Looking at the MANIFESTMEANS specification, we’ve used the second slot (via | separator) to modify the prior / transformation. param*10+44 implies that param, a standard normal parameter, is multiplied by 10 and offset by +44, to give a normal distribution centered at 44 with a standard deviation of 10.

We can use the functions of ctsem to generate data from our prior distribution, according to the structure (i.e. the timing of observations and any covariates) specified in our data, then use this to create a prior predictive plot – comparing samples of possible trajectories from the prior distribution to our actual data:

priorpred <- ctStanGenerate(ctm = ssmodel, 
  datastruct = ssdat, cores=2, nsamples = 200)

ggplot(data=ssdat,mapping = aes(y=sunspots,x=time)) + 
  coord_cartesian(ylim = c(-100,200))

Since this doesn’t look obviously unreasonable, we’ll go ahead and fit using Stan’s Hamiltonian Monte Carlo and plot the posterior distributions of parameters:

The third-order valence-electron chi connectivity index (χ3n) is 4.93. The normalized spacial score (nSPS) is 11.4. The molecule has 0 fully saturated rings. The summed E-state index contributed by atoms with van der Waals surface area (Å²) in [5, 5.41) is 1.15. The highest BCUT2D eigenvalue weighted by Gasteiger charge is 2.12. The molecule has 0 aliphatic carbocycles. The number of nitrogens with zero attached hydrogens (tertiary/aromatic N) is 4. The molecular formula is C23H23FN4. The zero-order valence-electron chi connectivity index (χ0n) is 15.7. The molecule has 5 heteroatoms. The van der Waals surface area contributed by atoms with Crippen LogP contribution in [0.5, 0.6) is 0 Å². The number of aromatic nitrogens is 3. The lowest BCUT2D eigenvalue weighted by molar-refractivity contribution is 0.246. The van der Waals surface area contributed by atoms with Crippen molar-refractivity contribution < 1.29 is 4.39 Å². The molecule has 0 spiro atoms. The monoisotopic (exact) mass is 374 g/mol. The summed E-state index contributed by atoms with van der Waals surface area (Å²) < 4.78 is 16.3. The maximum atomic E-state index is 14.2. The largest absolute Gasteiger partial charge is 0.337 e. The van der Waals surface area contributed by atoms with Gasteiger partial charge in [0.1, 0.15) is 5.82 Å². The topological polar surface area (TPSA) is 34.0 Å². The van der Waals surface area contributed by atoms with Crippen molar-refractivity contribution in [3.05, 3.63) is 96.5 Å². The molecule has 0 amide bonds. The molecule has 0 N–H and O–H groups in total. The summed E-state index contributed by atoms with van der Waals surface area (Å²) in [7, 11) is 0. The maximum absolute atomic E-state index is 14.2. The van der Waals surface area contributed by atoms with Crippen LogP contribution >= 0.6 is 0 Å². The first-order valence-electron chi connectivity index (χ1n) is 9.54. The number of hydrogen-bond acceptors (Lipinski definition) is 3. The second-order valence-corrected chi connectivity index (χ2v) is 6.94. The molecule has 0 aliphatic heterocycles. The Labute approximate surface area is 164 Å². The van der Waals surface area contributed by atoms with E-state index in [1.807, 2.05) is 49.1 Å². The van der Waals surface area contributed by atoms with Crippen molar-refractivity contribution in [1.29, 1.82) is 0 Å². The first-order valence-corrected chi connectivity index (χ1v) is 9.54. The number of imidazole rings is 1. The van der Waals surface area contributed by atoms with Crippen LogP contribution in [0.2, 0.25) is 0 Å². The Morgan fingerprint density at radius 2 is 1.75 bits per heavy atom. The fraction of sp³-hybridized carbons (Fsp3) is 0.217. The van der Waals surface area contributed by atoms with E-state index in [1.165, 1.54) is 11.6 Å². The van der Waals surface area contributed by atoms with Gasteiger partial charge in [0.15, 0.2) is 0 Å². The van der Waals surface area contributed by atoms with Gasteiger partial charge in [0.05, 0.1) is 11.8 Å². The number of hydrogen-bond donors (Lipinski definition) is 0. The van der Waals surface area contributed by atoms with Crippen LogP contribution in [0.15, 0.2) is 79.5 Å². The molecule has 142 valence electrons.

ssfit <- ctStanFit(ssdat, ssmodel, 
  iter=300, chains=2, cores=2,optimize=FALSE,nopriors=FALSE)


Evidently our priors on the starting points (t0) for the latent processes could have been better, but this should not have too large an impact on the model overall, given the length of the series.

Given the model fit, we can also generate new data from the posterior, in the same structure (re missingness and covariates) as the original, then compare various quantities between the generated and the actual data. The following shows 3 samples of generated data (in colour) against the original (in black).

postpred <- ctStanGenerateFromFit(ssfit, fullposterior = TRUE, nsamples = 3)

ggplot(data=ssdat,mapping = aes(y=sunspots,x=time)) + 
    sample = factor(rep(1:dim(postpred$generated$Y)[2],

Charles Driver
Research Scientist

I’m a quantitative psychologist interested in the dynamic systems perspective of human systems.

comments powered by Disqus